Opera fans are eagerly awaiting the gala opening night of this year’s 2014/2015 opera season at Chicago’s world renowned Lyric Opera. It’s Don Giovanni on September 27th. And, of course, here at EPL, we are setting up our Lyric materials display and organizing our popular lecture series that begins on Saturday, September 20th at 2pm at the Main Library.
But if you’ve always imagined you’d look fabulous as the flirty Rosalinde (Die Fledermaus) or want to dress up this Halloween as the lovestruck Nanki-Poo (The Mikado), now’s your chance to purchase a get-up at the Lyric’s costume sale on Saturday, September, 6th, 9am to 6pm at the Civic Opera House, 20 N. Wacker Drive at Madison Street. Prices will range from $1 to $200.
British actor and director Richard Attenborough died on Sunday at the age of 90. Although a familiar actor in Britain, it wasn’t until he was cast in the 1963 war film The Great Escape that he became established in Hollywood. He won Golden Globe Awards for best supporting actor in The Sand Pebbles in 1966 and again in 1967 for his role in Doctor Doolittle. He also acted in Indian director Satyajit Ray’s The Chess Players and in Steve Spielberg’s hit Jurassic Park. His later years were devoted to directing, including his 1982 epic Gandhi which was nominated for 11 Academy Awards and won eight. His earlier directing jobs include the 1969 satirical musical Oh! What a Lovely War; Young Winston in 1972; A Chorus Line in 1985, and Cry Freedom in 1987. Mr. Attenborough was made a Commander of the British Empire in 1967, was knighted in 1976, made a baron in 1993 and given a seat in the House of Lords. For more about this distinguished “giant of British cinema” see today’s NYT article. And check the EPL catalog for more of his films.
If you’re in Shetland or Orkney (UK) on September 13th, you might want to help solve a heinous crime committed in the library at the Ravenswick Hotel. Ann Cleeves, popular mystery writer there and abroad is promoting a novel way to spend an evening in a local library–a whodunnit presentation of an original drama. As reported in an article in The Scotsman, “the murder mystery idea was premiered at the Harrogate Crime Writing Festival, with the help of Steven Robertson and Alison O’Donnell, two of the stars from the Shetland television series. Cleeves, who has been a high-profile critic of local authority moves to close libraries around the UK, said she was thrilled to roll it out across communities.” Read the full article here.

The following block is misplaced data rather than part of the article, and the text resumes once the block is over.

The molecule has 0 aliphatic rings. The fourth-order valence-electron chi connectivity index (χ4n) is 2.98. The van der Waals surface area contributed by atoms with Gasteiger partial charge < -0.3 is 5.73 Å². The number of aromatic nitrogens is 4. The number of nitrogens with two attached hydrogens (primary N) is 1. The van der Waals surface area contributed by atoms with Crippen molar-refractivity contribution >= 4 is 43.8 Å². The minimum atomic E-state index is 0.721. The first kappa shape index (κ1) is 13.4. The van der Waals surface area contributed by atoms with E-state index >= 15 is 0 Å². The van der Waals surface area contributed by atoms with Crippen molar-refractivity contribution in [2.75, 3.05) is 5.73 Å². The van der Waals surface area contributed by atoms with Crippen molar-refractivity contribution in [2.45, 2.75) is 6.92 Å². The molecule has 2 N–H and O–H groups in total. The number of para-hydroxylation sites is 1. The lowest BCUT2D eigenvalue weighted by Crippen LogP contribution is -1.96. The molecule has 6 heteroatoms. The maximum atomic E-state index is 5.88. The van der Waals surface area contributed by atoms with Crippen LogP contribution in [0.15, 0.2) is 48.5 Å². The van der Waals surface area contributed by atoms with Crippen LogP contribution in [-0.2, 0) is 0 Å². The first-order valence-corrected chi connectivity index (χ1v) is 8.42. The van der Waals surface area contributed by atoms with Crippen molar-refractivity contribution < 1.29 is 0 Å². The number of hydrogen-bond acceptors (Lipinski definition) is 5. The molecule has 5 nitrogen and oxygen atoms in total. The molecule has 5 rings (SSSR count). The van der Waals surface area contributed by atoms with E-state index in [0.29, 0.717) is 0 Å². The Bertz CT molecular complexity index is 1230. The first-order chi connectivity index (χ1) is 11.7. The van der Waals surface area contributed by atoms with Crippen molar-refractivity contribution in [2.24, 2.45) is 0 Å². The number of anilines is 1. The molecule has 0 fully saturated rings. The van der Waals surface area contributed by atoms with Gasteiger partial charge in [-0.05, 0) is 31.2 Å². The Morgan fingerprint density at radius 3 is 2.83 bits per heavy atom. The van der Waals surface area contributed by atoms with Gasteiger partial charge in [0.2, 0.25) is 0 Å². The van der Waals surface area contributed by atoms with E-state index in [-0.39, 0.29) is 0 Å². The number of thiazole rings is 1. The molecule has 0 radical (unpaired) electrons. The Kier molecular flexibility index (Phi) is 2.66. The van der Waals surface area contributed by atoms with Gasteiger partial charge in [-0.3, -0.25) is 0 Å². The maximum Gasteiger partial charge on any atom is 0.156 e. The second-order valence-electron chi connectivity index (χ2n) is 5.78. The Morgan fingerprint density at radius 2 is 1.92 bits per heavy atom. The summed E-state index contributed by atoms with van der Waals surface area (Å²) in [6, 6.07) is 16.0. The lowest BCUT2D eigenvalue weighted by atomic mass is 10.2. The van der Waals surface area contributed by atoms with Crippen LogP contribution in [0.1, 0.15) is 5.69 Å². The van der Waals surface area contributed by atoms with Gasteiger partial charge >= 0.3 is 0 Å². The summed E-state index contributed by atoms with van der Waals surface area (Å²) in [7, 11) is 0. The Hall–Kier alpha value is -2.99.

American author Ann Leckie is the recipient of this year’s Hugo Award, science fiction’s highest honor, for her debut novel Ancillary Justice. Ms. Leckie’s book, “narrated by the artificial consciousness of a starship”, has won other major sci-fi awards, including the Nebula and Arthur C Clarke awards and the British Science Fiction Association award. NPR’s Genevieve Valentine wrote: “Ancillary Justice is an absorbing thousand-year history, a poignant personal journey, and a welcome addition to the genre.” The Hugo award is named after Hugo Gernsback who founded the science fiction magazine Amazing Stories and coined the word science fiction. Other winners of this year’s award include Equoid by Charles Stross and The Water That Falls on You from Nowhere by John Chu. You can read more about this prestigious award and see the full list of winners here.